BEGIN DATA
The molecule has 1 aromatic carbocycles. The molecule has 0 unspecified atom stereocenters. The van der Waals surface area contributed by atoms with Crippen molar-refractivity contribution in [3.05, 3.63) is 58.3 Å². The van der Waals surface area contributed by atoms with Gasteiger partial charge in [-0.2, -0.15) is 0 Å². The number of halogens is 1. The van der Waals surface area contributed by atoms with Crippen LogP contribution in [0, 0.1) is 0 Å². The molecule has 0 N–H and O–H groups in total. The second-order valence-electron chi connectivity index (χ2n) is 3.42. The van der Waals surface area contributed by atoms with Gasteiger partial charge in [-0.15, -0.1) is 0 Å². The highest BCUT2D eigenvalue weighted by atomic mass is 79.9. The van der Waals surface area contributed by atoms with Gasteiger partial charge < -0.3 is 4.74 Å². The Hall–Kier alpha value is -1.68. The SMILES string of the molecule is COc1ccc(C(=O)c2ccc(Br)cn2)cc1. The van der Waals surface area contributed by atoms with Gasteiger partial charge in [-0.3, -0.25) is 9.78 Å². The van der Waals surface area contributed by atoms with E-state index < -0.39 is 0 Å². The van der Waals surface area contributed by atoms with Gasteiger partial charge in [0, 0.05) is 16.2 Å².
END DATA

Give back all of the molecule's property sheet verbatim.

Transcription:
The molecule has 1 aromatic carbocycles. The molecule has 0 unspecified atom stereocenters. The van der Waals surface area contributed by atoms with Crippen molar-refractivity contribution in [3.05, 3.63) is 58.3 Å². The van der Waals surface area contributed by atoms with Gasteiger partial charge in [-0.2, -0.15) is 0 Å². The number of halogens is 1. The van der Waals surface area contributed by atoms with Crippen LogP contribution in [0, 0.1) is 0 Å². The molecule has 0 N–H and O–H groups in total. The second-order valence-electron chi connectivity index (χ2n) is 3.42. The van der Waals surface area contributed by atoms with Gasteiger partial charge in [-0.15, -0.1) is 0 Å². The highest BCUT2D eigenvalue weighted by atomic mass is 79.9. The van der Waals surface area contributed by atoms with Gasteiger partial charge < -0.3 is 4.74 Å². The Hall–Kier alpha value is -1.68. The SMILES string of the molecule is COc1ccc(C(=O)c2ccc(Br)cn2)cc1. The van der Waals surface area contributed by atoms with Gasteiger partial charge in [-0.3, -0.25) is 9.78 Å². The van der Waals surface area contributed by atoms with E-state index < -0.39 is 0 Å². The van der Waals surface area contributed by atoms with Gasteiger partial charge in [0, 0.05) is 16.2 Å².